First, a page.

LAS VEGAS — Frito-Lay North America, a business unit of PepsiCo, Inc., Purchase, N.Y., sells approximately 18 million units per day. To build sales velocity and advance the company’s financial objectives, Frito-Lay’s marketing team is focusing on serving individual consumers with personal experiences.
Smartphones have changed the expectations of how consumer-packaged goods companies interact with consumers, said Jennifer Saenz, senior-vice president and chief marketing officer for Frito-Lay North America. Ms. Saenz spoke at Information Resources Inc.’s Growth Summit April 18 in Las Vegas.
“It is critical we anticipate consumer wants and needs and understand how technology is changing how people shop,” she said. “What consumers are looking for are personal experiences. Being personal to someone also means we have listened and offered a solution that speaks to them.”
But listening is only one part of the equation. Marketing efforts must also be frictionless and simple, Ms. Saenz said.
“Technology has made us fickle consumers,” she said. “There is little tolerance for slow experiences. In some cases, people are more concerned with saving time than money.”
Successful and frictionless examples she cited include the hotel industry’s offering of digital keys that have streamlined the check-in process, and Amazon Go retail outlets eliminate many aspects of the retail shopping experience.
To understand and respond to consumer interests requires companies utilize data that assess overt and latent personal consumer characteristics and develop marketing ideas that align with a company’s strategic goals.
“This is where the magic happens,” Ms. Saenz said.
Two examples Frito-Lay has executed in the past 12 months that she cited focused on the company’s Cheetos and Tostitos brands. The first was a pop-up restaurant concept the company created called The Spotted Cheetah.
“Through social listening we learned Cheetos was being used as an ingredient,” Ms. Saenz said. “We were seeing it everywhere, in salads, sushi, etc. We took that inspiration and created a restaurant concept where all of the dishes used Cheetos as an ingredient.”
The company partnered with a celebrity chef, promoted the concept through social media, and opened the pop-up restaurant during New York’s restaurant week. When reservations for the dining experience became available, all 500 seats sold out in less than 7 hours and there was a waiting list of 8,000 people.
To capitalize on the consumer interest, Frito-Lay created a downloadable book that featured recipes of all of the dishes served at the pop-up restaurant. Between the social media interest, physical venue and e-recipe book, Ms. Saenz estimated the brand received more than 4 billion digital impressions.
Tokyo Joe’s apologizes for sign saying restrooms are for restaurant’s “addicts only” at Denver location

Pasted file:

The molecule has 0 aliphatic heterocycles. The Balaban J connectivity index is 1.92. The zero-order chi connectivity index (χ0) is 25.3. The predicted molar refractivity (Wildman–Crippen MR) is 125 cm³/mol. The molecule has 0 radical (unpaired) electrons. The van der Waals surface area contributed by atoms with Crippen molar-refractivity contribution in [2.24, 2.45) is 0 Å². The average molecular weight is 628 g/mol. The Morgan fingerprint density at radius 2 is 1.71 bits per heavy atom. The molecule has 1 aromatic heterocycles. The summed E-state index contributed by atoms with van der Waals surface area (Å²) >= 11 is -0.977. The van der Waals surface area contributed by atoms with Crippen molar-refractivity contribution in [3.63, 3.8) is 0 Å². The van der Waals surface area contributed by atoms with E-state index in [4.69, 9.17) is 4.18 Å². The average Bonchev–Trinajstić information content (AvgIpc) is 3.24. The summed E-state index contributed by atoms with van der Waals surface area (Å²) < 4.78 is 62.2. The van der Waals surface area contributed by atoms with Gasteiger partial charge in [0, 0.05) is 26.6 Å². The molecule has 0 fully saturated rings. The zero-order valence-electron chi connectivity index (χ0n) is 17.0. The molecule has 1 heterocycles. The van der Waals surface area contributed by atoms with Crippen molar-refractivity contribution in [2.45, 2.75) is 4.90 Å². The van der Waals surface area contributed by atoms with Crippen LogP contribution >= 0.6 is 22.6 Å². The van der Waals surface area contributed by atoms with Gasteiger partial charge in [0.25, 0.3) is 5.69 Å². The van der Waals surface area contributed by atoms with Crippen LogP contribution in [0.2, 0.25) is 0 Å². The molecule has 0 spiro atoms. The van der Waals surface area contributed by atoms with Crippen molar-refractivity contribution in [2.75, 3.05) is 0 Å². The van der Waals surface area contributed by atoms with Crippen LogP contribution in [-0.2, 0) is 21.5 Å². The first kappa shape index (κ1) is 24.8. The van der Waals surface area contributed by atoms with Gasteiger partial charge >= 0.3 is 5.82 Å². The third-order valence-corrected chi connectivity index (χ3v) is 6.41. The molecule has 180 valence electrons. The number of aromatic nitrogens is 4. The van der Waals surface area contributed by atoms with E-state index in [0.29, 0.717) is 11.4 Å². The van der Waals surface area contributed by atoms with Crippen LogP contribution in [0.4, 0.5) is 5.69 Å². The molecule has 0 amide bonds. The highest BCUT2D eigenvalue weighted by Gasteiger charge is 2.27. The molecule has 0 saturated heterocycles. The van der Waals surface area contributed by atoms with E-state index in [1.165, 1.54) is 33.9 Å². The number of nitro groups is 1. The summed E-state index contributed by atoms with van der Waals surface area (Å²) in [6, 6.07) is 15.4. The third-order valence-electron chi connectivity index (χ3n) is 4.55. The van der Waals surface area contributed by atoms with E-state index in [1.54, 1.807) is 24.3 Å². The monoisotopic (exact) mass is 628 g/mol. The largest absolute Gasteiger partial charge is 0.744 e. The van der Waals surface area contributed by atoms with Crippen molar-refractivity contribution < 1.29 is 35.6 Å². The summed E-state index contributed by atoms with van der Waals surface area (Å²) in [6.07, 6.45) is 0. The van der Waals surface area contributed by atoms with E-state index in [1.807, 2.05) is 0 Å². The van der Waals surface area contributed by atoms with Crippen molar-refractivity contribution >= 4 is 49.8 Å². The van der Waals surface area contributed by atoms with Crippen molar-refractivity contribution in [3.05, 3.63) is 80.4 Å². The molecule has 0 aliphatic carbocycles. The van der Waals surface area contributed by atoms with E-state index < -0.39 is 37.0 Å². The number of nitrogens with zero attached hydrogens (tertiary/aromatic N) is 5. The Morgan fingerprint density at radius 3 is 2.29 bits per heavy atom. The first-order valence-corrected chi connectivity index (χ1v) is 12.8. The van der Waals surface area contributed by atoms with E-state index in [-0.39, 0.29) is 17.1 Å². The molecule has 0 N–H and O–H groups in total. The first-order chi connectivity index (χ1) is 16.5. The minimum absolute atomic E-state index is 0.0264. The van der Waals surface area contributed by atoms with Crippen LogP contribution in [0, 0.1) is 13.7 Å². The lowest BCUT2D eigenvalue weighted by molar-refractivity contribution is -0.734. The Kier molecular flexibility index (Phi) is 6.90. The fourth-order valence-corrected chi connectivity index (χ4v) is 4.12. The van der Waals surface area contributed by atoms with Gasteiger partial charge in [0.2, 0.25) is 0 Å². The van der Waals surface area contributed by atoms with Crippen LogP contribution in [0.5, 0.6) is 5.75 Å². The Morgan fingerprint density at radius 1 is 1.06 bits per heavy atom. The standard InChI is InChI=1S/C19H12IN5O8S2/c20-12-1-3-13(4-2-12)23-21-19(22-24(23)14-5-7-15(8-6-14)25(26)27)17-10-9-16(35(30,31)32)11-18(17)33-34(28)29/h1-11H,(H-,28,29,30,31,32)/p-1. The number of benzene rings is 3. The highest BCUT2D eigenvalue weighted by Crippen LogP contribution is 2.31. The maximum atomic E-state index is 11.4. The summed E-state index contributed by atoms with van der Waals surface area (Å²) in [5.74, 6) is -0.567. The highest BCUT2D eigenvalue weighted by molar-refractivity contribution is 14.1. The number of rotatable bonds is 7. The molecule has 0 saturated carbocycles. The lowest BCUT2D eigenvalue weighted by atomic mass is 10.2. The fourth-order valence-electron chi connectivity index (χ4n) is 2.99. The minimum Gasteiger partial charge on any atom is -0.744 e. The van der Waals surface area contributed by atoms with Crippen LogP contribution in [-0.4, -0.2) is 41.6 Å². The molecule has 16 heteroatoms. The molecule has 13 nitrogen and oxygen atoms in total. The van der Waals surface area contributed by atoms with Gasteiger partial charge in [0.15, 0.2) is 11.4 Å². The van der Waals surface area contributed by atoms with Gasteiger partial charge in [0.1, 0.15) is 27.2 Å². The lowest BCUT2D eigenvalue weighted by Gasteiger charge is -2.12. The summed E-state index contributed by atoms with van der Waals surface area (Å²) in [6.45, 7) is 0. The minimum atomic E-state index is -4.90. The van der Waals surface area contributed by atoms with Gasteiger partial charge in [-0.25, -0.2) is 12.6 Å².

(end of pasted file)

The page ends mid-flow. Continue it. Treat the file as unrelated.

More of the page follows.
The Colorado-based Japanese, fast-casual chain Tokyo Joe’s is apologizing for a sign posted on a bathroom door at a Denver location saying the “restrooms are for Tokyo Joe’s addicts only.”
State Rep. Jonathan Singer, D-Longmont, took issue with the sign Wednesday, posting a photo on Twitter with the caption “#addiction is no laughing matter.”
He added: “We had a bill to help stop overdose deaths in bathrooms. @TokyoJoes can do better.”
The chain said it agreed that the sign was inappropriate and was only meant to ensure paying guests were using the restrooms.
“We agree this was 100% inappropriate and inconsistent with our brand values. We would never make light of the opioid epidemic,” the restaurant said on its Twitter account. “We apologize for letting our fans down. We will be addressing this internally first thing (Thursday) a.m. We can and will do better.”
Tokyo Joe’s loyalty program is called the “Addict Club.”
The Denver Post reached out to a representative from the restaurant chain Thursday but didn’t immediately hear back.
The situation comes amid heightened scrutiny of late involving other signs and marketing materials from Colorado restaurants.
Boulder-based Hapa Sushi’s ad campaign in downtown Denver was pulled last month after concerns were raised about a message pairing a tweet from President Donald Trump with the restaurant’s logo and a message that read, “Eat well before it all ends.”
Ah, Instagram. You either love it, hate it, or you’re scared to try it. Regardless, this photo- and video-sharing app can be a powerful tool for marketing your business. Here’s why.
1. It’s for people of all ages. While Instagram attracts a slightly younger demographic, more and more “older” folks are beginning to jump on the Instagram bandwagon. Your business should take the leap now — before your competitors do.
2. It’s here to stay. Instagram boasts more than 800 million users and is now one of the largest social media platforms in the world, eclipsed only by Facebook and YouTube.
3. It’s easy to use. Once you try Instagram, you’ll marvel at its simplicity. You can accomplish 95 percent of your tasks with five user-friendly icons at the bottom of your screen. If you can get up in the morning and brush your teeth, you can use Instagram.
4. It’s great for brands that rely on visuals. Instagram is a natural fit for businesses that have lots of photo and video opportunities throughout the day. This includes restaurants, salons, interior design firms, real estate agencies, retail stores and more.
5. It’s also great for businesses that think they’re too boring for Instagram. Maybe you’re a bookkeeper or mortgage lender, and you can’t imagine what to post. Share anything that humanizes your brand! This will help you build trust and attract more clients. Consider posting about your staff at fun events. You can also post brief videos to answer questions or make announcements.
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